Everything was as it should be; as it always is.  There would always be three who would keep it so… 

Have a most wondrous Samhain/Halloween.  Remember to light a candle for the Norns.  They will meet you again by way of the measurement of time, and they always remember the unexpected within the seemingly normal quirks in time.

Posted in Fiction, General Spirituality, Norse legend, Samhain, Spells and Rituals | Leave a comment

Circle of Thyme – The Highlander’s Return

Author’s Note:  Often at Samhain, our Writers’ Night Out group will write ghost stories for the enjoyment of our readers.   I first wrote this short story in 2006.  I was actually working on another piece when I stumbled on a YouTube video that completely gave me goosebumps because I had not heard the song when I wrote the story.  I will provide the link to the video at the end of the piece.

The Highlander’s Return

By Linda Monsees Stump © 2006

             The cottage was all I wanted and more.  Nestled in a remote glen in the Scottish Highlands, the little stone house with its picturesque thatched roof was three miles by a rough but passable track from the nearest village, where I’d stocked up on supplies.  I didn’t mind the isolation, but I did hope there wouldn’t be mice in the thatch.  Above the trees a hawk soared, then plummeted in a screaming dive, while over the mountains storm clouds were beginning to gather.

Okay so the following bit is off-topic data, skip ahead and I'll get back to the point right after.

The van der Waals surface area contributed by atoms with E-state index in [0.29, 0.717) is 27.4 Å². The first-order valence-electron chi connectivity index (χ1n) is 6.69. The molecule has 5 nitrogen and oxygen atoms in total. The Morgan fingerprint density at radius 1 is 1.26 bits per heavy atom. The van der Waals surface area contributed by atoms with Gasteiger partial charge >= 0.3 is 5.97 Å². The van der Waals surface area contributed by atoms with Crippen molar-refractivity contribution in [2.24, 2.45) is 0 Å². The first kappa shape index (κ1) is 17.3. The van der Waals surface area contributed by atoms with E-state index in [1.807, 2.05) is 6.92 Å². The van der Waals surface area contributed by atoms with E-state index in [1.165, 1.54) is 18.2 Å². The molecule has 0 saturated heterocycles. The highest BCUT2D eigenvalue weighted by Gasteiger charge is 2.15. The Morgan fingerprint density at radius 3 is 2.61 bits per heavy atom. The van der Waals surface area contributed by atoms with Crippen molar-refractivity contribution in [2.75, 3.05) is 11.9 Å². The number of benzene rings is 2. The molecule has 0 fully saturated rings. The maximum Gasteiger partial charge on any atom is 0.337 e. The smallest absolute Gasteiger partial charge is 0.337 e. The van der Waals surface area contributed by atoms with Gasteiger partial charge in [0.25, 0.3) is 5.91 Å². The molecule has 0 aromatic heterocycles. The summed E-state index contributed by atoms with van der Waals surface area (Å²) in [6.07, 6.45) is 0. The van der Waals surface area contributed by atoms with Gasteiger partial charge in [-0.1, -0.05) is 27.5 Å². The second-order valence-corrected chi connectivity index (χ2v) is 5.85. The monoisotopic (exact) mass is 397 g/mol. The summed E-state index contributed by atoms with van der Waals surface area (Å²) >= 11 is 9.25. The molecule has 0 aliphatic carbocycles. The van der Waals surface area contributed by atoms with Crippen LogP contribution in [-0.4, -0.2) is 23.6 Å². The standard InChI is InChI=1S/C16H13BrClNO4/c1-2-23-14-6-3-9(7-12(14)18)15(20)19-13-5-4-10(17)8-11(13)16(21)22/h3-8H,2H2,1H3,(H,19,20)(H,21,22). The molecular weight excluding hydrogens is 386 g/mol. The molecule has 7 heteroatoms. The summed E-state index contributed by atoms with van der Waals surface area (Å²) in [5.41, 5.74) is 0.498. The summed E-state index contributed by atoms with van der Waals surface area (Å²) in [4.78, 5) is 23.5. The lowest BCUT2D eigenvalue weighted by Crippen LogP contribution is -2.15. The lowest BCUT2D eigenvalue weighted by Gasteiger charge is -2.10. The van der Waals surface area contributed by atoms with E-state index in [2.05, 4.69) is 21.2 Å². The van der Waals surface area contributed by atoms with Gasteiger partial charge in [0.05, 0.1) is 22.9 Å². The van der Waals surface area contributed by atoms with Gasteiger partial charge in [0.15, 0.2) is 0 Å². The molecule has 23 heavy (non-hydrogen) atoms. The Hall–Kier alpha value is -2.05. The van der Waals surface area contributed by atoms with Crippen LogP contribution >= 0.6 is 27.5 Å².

Mr. MacRae, the rental agent who’d picked me up in Inverness on behalf of the owner, glanced doubtfully at my wool skirt, tweed coat and heeled pumps, toward the cottage, and then back at me.  “Are ye sure ye’ll be wanting to stay here then, Miss Heyburn?  Ye did say ye didn’t mind the lack of modern conveniences, but it’s no exactly a holiday cottage.  Mr. MacKenzie – that would be Mr. Alasdair, ye ken, no Mr. Alexander – wasna inclined to let the cottage because it’s sae primitive, and ye’ll be alone…”  His voice trailed off and his sandy brows furrowed with concern. 

            “I’ll be fine,” I assured him.  “I can follow the road easily enough to the village, and I’ve camped alone in the Canadian Rockies – at least here I’ll not have to worry about grizzly bears!”